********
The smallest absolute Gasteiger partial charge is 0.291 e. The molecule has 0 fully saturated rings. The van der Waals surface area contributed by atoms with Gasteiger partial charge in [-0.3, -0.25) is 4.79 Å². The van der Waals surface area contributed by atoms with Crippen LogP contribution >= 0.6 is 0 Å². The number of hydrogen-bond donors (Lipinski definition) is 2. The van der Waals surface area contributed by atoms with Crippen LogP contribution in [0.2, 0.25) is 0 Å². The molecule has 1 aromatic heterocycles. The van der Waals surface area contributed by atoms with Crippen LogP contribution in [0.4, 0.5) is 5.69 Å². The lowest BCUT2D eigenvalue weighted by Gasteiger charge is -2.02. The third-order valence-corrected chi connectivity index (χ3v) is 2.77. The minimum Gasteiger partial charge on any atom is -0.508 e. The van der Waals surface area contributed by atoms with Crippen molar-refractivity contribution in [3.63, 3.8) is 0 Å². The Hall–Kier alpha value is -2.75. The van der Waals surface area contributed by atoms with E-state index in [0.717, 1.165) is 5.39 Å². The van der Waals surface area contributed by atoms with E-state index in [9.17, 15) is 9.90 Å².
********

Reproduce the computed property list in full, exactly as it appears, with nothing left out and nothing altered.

The smallest absolute Gasteiger partial charge is 0.291 e. The molecule has 0 fully saturated rings. The van der Waals surface area contributed by atoms with Gasteiger partial charge in [-0.3, -0.25) is 4.79 Å². The van der Waals surface area contributed by atoms with Crippen LogP contribution >= 0.6 is 0 Å². The number of hydrogen-bond donors (Lipinski definition) is 2. The van der Waals surface area contributed by atoms with Crippen LogP contribution in [0.2, 0.25) is 0 Å². The molecule has 1 aromatic heterocycles. The van der Waals surface area contributed by atoms with Crippen LogP contribution in [0.4, 0.5) is 5.69 Å². The lowest BCUT2D eigenvalue weighted by Gasteiger charge is -2.02. The third-order valence-corrected chi connectivity index (χ3v) is 2.77. The minimum Gasteiger partial charge on any atom is -0.508 e. The van der Waals surface area contributed by atoms with Crippen molar-refractivity contribution in [3.63, 3.8) is 0 Å². The Hall–Kier alpha value is -2.75. The van der Waals surface area contributed by atoms with E-state index in [0.717, 1.165) is 5.39 Å². The van der Waals surface area contributed by atoms with E-state index in [9.17, 15) is 9.90 Å².